I’ve seen a lot of my friends with younger kids celebrating “Baby’s First Birthday” parties lately, and it got me thinking about this milestone for parents. (Let’s face it: 1-year-olds don’t know what birthdays are, nor will they recall the elaborate party you throw for them or the expensive gifts they receive.)
Looking back on my own children’s first birthdays, I definitely followed the typical first child/second child pattern (first child gets a big, fancy party, second child gets the shaft with only a small, planned-at-the-last-minute gathering).
But both times, I recognized both how proud of myself I was that I kept our child alive and healthy FOR A WHOLE YEAR and how much had transpired in that first year. The first year of a child’s life is so fast, intense and full of change—for the baby and for you as a mom.
As you plan how you’ll mark this occasion, I encourage you to consider these words of wisdom, little tips and fun ideas from moms I know and trust. I hope this helps you make your baby’s first birthday a wonderful event you’ll always remember fondly.
Make it fun for grownups.
As big a deal as the first birthday is to Mom and Dad, the child being celebrated doesn’t give a fig and won’t remember it anyway. We made our oldest’s first couple of birthdays more of an adult affair with good food, beer, etc. After that it’s Chuck-E Cheese, preschoolers everywhere, and parents dropping kids off then running for the hills. I know the first birthday is a Big Deal, but it’s mostly a Big Deal to the parents. — Sara
Keep gifts to a minimum.
We all know babies like playing with boxes or wrapping paper more than any birthday gift. If you’re not interested in adding more toys or clothes to your stockpile, feel free to tell your guests “No gifts, please” on the invitation. Or perhaps you might ask for an alternative, such as a beloved children’s book, contribution to the baby’s college fund, or donation to a favorite charity. — Susan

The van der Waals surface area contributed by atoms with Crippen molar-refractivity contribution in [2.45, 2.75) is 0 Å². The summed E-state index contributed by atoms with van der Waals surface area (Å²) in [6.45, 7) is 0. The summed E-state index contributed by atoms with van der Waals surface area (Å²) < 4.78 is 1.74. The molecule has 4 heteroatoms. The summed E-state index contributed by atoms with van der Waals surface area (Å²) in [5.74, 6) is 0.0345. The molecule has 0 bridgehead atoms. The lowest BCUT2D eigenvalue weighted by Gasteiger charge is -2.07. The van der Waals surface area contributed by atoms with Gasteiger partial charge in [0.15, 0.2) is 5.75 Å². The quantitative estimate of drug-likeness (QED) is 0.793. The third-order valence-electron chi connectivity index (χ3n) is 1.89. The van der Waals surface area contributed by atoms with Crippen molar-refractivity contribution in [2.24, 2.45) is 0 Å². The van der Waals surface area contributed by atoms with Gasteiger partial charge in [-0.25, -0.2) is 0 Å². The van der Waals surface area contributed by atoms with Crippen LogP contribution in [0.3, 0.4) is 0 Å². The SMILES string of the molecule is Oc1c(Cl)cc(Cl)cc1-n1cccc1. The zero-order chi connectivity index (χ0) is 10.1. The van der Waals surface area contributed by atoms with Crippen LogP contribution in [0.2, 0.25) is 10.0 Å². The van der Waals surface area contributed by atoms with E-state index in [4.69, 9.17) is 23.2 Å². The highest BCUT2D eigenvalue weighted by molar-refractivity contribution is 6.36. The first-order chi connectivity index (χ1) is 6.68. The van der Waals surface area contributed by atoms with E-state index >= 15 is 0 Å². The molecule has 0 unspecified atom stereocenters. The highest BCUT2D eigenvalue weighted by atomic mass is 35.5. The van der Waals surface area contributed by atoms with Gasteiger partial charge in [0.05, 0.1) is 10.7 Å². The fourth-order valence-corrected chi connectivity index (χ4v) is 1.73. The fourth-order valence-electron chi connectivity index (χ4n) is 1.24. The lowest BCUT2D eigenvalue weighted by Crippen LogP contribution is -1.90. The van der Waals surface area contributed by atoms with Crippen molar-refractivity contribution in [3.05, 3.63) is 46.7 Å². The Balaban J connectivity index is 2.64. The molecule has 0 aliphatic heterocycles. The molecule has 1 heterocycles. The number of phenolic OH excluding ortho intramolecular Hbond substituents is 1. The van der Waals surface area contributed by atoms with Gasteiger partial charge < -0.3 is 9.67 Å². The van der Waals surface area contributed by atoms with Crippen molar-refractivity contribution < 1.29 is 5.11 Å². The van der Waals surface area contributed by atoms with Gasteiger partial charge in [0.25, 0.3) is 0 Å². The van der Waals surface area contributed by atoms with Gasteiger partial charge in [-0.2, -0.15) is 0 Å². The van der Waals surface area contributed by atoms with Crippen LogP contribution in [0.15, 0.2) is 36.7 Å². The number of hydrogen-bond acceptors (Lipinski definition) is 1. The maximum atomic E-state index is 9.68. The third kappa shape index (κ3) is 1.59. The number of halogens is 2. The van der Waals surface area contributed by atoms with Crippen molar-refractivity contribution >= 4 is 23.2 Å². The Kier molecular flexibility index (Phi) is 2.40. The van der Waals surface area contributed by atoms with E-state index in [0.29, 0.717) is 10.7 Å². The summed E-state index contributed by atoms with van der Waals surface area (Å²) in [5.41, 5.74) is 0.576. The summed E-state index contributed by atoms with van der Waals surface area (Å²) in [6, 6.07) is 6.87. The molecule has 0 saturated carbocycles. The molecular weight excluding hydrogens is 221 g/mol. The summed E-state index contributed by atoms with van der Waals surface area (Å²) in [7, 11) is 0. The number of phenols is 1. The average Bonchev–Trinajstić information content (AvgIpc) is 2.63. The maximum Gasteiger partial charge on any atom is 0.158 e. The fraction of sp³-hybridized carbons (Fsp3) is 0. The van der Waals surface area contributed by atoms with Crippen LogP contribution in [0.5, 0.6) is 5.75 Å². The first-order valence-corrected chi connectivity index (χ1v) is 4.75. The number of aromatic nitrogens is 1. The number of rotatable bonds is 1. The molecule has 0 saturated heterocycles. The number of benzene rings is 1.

Be mindful of baby’s limits.
Don’t overwhelm her with stimulation and then expect her to be adorable for photos. Remember she’s more likely to be interested in the wrapping paper than what’s inside, and let her take a nap if she wants. If you’ve provided good refreshments for the adults, you can continue to nosh and chat while she snoozes. I’ve been to too many first birthday parties where the parents spent a ton of time and money theming it out, renting petting zoos, etc. only to have the baby melt down or just want to chew on wrapping paper. — Sara
Focus on more fun, less work.
My tale of two 1st birthdays: With our first child, we had a big party. Pinterest-worthy, four months of planning, rented a venue, invited a million people—it was so much work! For our second child’s first birthday, we celebrated 10 days early, threw a low-key BBQ at our house on the Fourth of July, bought minor decorations the day of for 60% off, invited just family and a few friends. It was lots of fun! — Stephanie
Go with a cake that’s baby- and photo-friendly.